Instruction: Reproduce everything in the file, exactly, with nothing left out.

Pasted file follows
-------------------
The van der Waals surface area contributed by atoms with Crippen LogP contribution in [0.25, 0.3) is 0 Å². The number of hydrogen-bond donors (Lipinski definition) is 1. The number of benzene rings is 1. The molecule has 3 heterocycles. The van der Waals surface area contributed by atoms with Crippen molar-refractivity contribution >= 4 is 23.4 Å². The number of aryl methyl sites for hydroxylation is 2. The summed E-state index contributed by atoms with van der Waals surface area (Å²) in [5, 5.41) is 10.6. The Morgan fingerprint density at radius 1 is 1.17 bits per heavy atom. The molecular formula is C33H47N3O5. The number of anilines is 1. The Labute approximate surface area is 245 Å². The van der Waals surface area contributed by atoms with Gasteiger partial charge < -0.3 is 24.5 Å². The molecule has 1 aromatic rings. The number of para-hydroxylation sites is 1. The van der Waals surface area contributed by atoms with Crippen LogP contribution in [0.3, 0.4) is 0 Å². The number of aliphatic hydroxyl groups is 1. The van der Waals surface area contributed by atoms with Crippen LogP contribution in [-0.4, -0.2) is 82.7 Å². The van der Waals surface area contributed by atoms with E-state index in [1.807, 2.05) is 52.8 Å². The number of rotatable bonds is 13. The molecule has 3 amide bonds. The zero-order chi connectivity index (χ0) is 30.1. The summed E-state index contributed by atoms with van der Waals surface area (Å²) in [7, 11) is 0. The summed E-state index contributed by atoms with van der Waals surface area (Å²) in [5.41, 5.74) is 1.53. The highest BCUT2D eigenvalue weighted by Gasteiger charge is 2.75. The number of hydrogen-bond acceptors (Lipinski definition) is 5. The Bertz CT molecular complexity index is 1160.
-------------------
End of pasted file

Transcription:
The van der Waals surface area contributed by atoms with Crippen LogP contribution in [0.25, 0.3) is 0 Å². The number of hydrogen-bond donors (Lipinski definition) is 1. The number of benzene rings is 1. The molecule has 3 heterocycles. The van der Waals surface area contributed by atoms with Crippen molar-refractivity contribution >= 4 is 23.4 Å². The number of aryl methyl sites for hydroxylation is 2. The summed E-state index contributed by atoms with van der Waals surface area (Å²) in [5, 5.41) is 10.6. The Morgan fingerprint density at radius 1 is 1.17 bits per heavy atom. The molecular formula is C33H47N3O5. The number of anilines is 1. The Labute approximate surface area is 245 Å². The van der Waals surface area contributed by atoms with Gasteiger partial charge < -0.3 is 24.5 Å². The molecule has 1 aromatic rings. The number of para-hydroxylation sites is 1. The van der Waals surface area contributed by atoms with Crippen LogP contribution in [0.3, 0.4) is 0 Å². The number of aliphatic hydroxyl groups is 1. The van der Waals surface area contributed by atoms with Crippen LogP contribution in [-0.4, -0.2) is 82.7 Å². The van der Waals surface area contributed by atoms with E-state index in [1.807, 2.05) is 52.8 Å². The number of rotatable bonds is 13. The molecule has 3 amide bonds. The zero-order chi connectivity index (χ0) is 30.1. The summed E-state index contributed by atoms with van der Waals surface area (Å²) in [7, 11) is 0. The summed E-state index contributed by atoms with van der Waals surface area (Å²) in [5.41, 5.74) is 1.53. The highest BCUT2D eigenvalue weighted by Gasteiger charge is 2.75. The number of hydrogen-bond acceptors (Lipinski definition) is 5. The Bertz CT molecular complexity index is 1160.